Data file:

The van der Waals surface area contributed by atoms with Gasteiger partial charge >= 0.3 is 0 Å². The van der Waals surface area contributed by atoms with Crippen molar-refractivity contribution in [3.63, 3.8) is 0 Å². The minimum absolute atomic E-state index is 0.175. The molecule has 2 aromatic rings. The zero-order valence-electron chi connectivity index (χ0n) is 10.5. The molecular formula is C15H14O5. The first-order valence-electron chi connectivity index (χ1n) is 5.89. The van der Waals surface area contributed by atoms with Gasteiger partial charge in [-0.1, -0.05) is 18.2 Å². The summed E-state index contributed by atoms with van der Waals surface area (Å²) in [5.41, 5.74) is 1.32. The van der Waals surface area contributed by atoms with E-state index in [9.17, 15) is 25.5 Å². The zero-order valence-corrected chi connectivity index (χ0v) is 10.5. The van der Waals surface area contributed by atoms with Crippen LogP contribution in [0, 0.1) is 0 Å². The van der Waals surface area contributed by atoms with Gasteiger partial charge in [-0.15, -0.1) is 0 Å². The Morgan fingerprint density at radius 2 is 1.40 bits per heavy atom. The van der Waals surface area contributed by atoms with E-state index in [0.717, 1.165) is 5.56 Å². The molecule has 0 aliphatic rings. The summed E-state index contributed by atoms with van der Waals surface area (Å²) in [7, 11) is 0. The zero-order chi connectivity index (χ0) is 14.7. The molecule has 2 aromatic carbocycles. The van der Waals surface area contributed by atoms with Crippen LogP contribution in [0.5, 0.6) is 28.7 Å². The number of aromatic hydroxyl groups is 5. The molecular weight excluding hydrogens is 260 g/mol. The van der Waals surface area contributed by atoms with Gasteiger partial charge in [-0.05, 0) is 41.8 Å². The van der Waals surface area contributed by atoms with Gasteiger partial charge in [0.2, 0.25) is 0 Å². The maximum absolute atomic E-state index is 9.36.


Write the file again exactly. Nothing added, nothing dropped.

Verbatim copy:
The van der Waals surface area contributed by atoms with Gasteiger partial charge >= 0.3 is 0 Å². The van der Waals surface area contributed by atoms with Crippen molar-refractivity contribution in [3.63, 3.8) is 0 Å². The minimum absolute atomic E-state index is 0.175. The molecule has 2 aromatic rings. The zero-order valence-electron chi connectivity index (χ0n) is 10.5. The molecular formula is C15H14O5. The first-order valence-electron chi connectivity index (χ1n) is 5.89. The van der Waals surface area contributed by atoms with Gasteiger partial charge in [-0.1, -0.05) is 18.2 Å². The summed E-state index contributed by atoms with van der Waals surface area (Å²) in [5.41, 5.74) is 1.32. The van der Waals surface area contributed by atoms with E-state index in [9.17, 15) is 25.5 Å². The zero-order valence-corrected chi connectivity index (χ0v) is 10.5. The van der Waals surface area contributed by atoms with Crippen LogP contribution in [0, 0.1) is 0 Å². The van der Waals surface area contributed by atoms with Gasteiger partial charge in [-0.15, -0.1) is 0 Å². The Morgan fingerprint density at radius 2 is 1.40 bits per heavy atom. The van der Waals surface area contributed by atoms with E-state index in [0.717, 1.165) is 5.56 Å². The molecule has 0 aliphatic rings. The summed E-state index contributed by atoms with van der Waals surface area (Å²) in [7, 11) is 0. The zero-order chi connectivity index (χ0) is 14.7. The molecule has 2 aromatic carbocycles. The van der Waals surface area contributed by atoms with Crippen LogP contribution in [0.5, 0.6) is 28.7 Å². The number of aromatic hydroxyl groups is 5. The molecular weight excluding hydrogens is 260 g/mol. The van der Waals surface area contributed by atoms with Gasteiger partial charge in [-0.05, 0) is 41.8 Å². The van der Waals surface area contributed by atoms with Gasteiger partial charge in [0.2, 0.25) is 0 Å². The maximum absolute atomic E-state index is 9.36.